For those of us who have really only heard what Catholics believe, this is a wonderful resource. I have purchased 2 of these books for friends and am about to buy 2 more. I cannot feel comfortable with the "additions" the Roman Catholic Church has made to scripture, because it complicates a very simple plan for salvation. However I can now sit down with Catholic friends and at least understand where they are coming from. I study the bible with women of many Christians denomonations and there are times I have stepped on toes..this may help me to do this more gently...Great Book...thank you

--Jill St. John (Norwalk, CT United States)

That all may be one, February 21, 2003

I think dialogue between all Christians is always beneficial. It always pains me to see people disagreeing over our Savior. It is sad that for 2000 years the Church has taught objective Christian truth and yet has been misrepresented and misunderstood by so many. This book is truly a good dialogue between two believers in the same Christ. Both Father John and Mr. McCarthy have prayfully written and shared with us ther love for Christ by defining each religions traditions. I don't think we are mutually exclusive, but rather should strive for Christian Unity, the unity that has existed for 2000 years in the universal, Catholic Church Like our Lord, I pray "that they all may be one, like the Father and I are one"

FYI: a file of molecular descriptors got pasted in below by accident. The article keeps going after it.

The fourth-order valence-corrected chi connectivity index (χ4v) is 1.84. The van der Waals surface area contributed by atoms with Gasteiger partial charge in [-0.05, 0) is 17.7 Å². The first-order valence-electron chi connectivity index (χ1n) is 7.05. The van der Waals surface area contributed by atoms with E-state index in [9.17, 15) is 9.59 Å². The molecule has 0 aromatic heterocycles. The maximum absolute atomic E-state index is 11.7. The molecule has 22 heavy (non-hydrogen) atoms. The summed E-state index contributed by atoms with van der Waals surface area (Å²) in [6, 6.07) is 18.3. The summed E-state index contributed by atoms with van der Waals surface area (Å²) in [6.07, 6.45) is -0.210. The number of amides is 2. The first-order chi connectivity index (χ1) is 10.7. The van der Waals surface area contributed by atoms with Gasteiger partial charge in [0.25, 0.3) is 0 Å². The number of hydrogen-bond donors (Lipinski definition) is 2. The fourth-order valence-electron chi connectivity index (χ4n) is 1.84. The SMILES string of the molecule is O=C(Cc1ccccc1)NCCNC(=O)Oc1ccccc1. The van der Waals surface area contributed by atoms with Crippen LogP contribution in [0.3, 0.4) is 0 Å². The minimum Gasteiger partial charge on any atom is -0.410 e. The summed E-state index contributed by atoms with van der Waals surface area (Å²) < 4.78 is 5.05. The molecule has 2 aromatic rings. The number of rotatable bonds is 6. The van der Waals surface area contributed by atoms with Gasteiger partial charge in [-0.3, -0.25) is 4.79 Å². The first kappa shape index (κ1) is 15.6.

--Ed Huber (Chino Hills, CA United States)

Good Debate -- Only One Conclusion, February 4, 2003

This book is a good and interesting read that clearly points out the differences between Catholic and Evangelical theology. I am definitely on the Evangelical side of the fence because I believe that it is true to The Bible and the scriptures. There are more than enough scriptures to convince me that my salvation is by faith, and faith alone through the grace of God and the sufficiency of the sacrifice of Jesus Christ on the cross. The one conclusion I find inescapable is that the two positions --Evangelical and Catholic-- are mutually exclusive. That is to say if one is right, then the other has to be wrong. The Bible tells me the right one is the Evangelical position.

--John Hernandez (Escondido, CA United States)